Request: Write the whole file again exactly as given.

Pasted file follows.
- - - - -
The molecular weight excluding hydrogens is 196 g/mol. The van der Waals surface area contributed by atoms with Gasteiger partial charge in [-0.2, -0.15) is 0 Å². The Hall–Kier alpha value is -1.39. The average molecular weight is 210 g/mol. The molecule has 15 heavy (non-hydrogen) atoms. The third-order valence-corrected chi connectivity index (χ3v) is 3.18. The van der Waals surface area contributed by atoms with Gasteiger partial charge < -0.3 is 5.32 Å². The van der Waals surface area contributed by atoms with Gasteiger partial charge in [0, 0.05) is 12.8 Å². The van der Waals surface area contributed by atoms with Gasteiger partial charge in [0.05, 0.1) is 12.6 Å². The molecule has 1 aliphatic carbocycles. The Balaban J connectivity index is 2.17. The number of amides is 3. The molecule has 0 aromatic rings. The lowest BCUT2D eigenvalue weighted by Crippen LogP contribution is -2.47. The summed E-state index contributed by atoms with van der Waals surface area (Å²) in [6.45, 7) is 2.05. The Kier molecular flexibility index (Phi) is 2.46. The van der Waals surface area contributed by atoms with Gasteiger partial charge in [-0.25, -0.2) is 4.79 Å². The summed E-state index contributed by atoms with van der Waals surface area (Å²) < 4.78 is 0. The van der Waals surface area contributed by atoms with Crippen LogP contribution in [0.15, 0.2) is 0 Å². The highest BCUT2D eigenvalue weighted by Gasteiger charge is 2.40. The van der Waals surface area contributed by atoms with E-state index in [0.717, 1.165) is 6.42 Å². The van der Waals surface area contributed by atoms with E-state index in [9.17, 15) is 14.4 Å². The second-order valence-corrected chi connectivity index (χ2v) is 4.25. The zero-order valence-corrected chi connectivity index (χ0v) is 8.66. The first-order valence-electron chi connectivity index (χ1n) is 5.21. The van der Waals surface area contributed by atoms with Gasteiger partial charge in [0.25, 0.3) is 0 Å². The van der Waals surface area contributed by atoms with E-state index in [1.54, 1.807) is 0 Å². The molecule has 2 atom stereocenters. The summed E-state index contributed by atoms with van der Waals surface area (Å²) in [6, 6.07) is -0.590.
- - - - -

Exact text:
The molecular weight excluding hydrogens is 196 g/mol. The van der Waals surface area contributed by atoms with Gasteiger partial charge in [-0.2, -0.15) is 0 Å². The Hall–Kier alpha value is -1.39. The average molecular weight is 210 g/mol. The molecule has 15 heavy (non-hydrogen) atoms. The third-order valence-corrected chi connectivity index (χ3v) is 3.18. The van der Waals surface area contributed by atoms with Gasteiger partial charge < -0.3 is 5.32 Å². The van der Waals surface area contributed by atoms with Gasteiger partial charge in [0, 0.05) is 12.8 Å². The van der Waals surface area contributed by atoms with Gasteiger partial charge in [0.05, 0.1) is 12.6 Å². The molecule has 1 aliphatic carbocycles. The Balaban J connectivity index is 2.17. The number of amides is 3. The molecule has 0 aromatic rings. The lowest BCUT2D eigenvalue weighted by Crippen LogP contribution is -2.47. The summed E-state index contributed by atoms with van der Waals surface area (Å²) in [6.45, 7) is 2.05. The Kier molecular flexibility index (Phi) is 2.46. The van der Waals surface area contributed by atoms with Gasteiger partial charge in [-0.25, -0.2) is 4.79 Å². The summed E-state index contributed by atoms with van der Waals surface area (Å²) < 4.78 is 0. The van der Waals surface area contributed by atoms with Crippen LogP contribution in [0.15, 0.2) is 0 Å². The highest BCUT2D eigenvalue weighted by Gasteiger charge is 2.40. The van der Waals surface area contributed by atoms with E-state index in [0.717, 1.165) is 6.42 Å². The van der Waals surface area contributed by atoms with E-state index in [9.17, 15) is 14.4 Å². The second-order valence-corrected chi connectivity index (χ2v) is 4.25. The zero-order valence-corrected chi connectivity index (χ0v) is 8.66. The first-order valence-electron chi connectivity index (χ1n) is 5.21. The van der Waals surface area contributed by atoms with Gasteiger partial charge in [0.25, 0.3) is 0 Å². The van der Waals surface area contributed by atoms with E-state index in [1.54, 1.807) is 0 Å². The molecule has 2 atom stereocenters. The summed E-state index contributed by atoms with van der Waals surface area (Å²) in [6, 6.07) is -0.590.